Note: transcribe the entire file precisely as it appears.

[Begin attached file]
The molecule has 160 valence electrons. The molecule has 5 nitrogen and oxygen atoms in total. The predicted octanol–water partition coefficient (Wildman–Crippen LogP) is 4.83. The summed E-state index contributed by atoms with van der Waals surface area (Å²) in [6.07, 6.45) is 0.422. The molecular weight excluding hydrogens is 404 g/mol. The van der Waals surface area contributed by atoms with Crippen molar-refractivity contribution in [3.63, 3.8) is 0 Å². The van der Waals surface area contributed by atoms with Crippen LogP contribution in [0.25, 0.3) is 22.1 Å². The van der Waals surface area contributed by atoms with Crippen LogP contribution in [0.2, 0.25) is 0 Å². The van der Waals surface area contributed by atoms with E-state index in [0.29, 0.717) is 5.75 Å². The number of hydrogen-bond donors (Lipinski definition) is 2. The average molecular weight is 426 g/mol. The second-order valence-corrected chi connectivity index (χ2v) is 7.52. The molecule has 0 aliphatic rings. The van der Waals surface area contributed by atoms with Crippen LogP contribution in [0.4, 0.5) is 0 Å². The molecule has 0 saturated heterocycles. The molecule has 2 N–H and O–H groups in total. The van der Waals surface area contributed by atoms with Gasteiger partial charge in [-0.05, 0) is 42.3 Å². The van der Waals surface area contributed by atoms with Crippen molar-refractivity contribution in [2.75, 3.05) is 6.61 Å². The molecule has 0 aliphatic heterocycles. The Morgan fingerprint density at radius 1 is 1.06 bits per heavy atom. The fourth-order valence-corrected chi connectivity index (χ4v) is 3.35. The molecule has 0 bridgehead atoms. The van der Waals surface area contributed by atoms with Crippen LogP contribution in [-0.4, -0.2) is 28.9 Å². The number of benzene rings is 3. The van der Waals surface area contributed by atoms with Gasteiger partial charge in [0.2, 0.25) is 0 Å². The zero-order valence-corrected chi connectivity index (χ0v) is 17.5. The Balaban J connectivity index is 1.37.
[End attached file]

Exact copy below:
The molecule has 160 valence electrons. The molecule has 5 nitrogen and oxygen atoms in total. The predicted octanol–water partition coefficient (Wildman–Crippen LogP) is 4.83. The summed E-state index contributed by atoms with van der Waals surface area (Å²) in [6.07, 6.45) is 0.422. The molecular weight excluding hydrogens is 404 g/mol. The van der Waals surface area contributed by atoms with Crippen molar-refractivity contribution in [3.63, 3.8) is 0 Å². The van der Waals surface area contributed by atoms with Crippen LogP contribution in [0.25, 0.3) is 22.1 Å². The van der Waals surface area contributed by atoms with Crippen LogP contribution in [0.2, 0.25) is 0 Å². The van der Waals surface area contributed by atoms with E-state index in [0.29, 0.717) is 5.75 Å². The number of hydrogen-bond donors (Lipinski definition) is 2. The average molecular weight is 426 g/mol. The second-order valence-corrected chi connectivity index (χ2v) is 7.52. The molecule has 0 aliphatic rings. The van der Waals surface area contributed by atoms with Crippen LogP contribution in [0.4, 0.5) is 0 Å². The molecule has 0 saturated heterocycles. The molecule has 2 N–H and O–H groups in total. The van der Waals surface area contributed by atoms with Gasteiger partial charge in [-0.05, 0) is 42.3 Å². The van der Waals surface area contributed by atoms with Crippen molar-refractivity contribution in [2.75, 3.05) is 6.61 Å². The molecule has 0 aliphatic heterocycles. The Morgan fingerprint density at radius 1 is 1.06 bits per heavy atom. The fourth-order valence-corrected chi connectivity index (χ4v) is 3.35. The molecule has 0 bridgehead atoms. The van der Waals surface area contributed by atoms with Crippen LogP contribution in [-0.4, -0.2) is 28.9 Å². The number of benzene rings is 3. The van der Waals surface area contributed by atoms with Gasteiger partial charge in [0.2, 0.25) is 0 Å². The zero-order valence-corrected chi connectivity index (χ0v) is 17.5. The Balaban J connectivity index is 1.37.